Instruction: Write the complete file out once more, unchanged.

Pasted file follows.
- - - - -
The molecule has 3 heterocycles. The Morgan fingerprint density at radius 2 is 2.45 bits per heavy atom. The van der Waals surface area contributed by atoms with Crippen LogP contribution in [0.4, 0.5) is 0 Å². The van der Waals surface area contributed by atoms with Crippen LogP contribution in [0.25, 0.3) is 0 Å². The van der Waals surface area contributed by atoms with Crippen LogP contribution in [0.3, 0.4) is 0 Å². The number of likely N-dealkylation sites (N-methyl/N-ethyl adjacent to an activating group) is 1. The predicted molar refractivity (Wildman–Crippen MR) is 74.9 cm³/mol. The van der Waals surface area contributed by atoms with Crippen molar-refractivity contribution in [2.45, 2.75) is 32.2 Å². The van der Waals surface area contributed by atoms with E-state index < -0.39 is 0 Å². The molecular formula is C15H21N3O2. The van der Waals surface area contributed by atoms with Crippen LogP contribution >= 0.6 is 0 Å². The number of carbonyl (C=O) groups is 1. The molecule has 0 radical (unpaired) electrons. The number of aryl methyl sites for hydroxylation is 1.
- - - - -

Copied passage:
The molecule has 3 heterocycles. The Morgan fingerprint density at radius 2 is 2.45 bits per heavy atom. The van der Waals surface area contributed by atoms with Crippen LogP contribution in [0.4, 0.5) is 0 Å². The van der Waals surface area contributed by atoms with Crippen LogP contribution in [0.25, 0.3) is 0 Å². The van der Waals surface area contributed by atoms with Crippen LogP contribution in [0.3, 0.4) is 0 Å². The number of likely N-dealkylation sites (N-methyl/N-ethyl adjacent to an activating group) is 1. The predicted molar refractivity (Wildman–Crippen MR) is 74.9 cm³/mol. The van der Waals surface area contributed by atoms with Crippen molar-refractivity contribution in [2.45, 2.75) is 32.2 Å². The van der Waals surface area contributed by atoms with E-state index < -0.39 is 0 Å². The molecular formula is C15H21N3O2. The van der Waals surface area contributed by atoms with Crippen LogP contribution >= 0.6 is 0 Å². The number of carbonyl (C=O) groups is 1. The molecule has 0 radical (unpaired) electrons. The number of aryl methyl sites for hydroxylation is 1.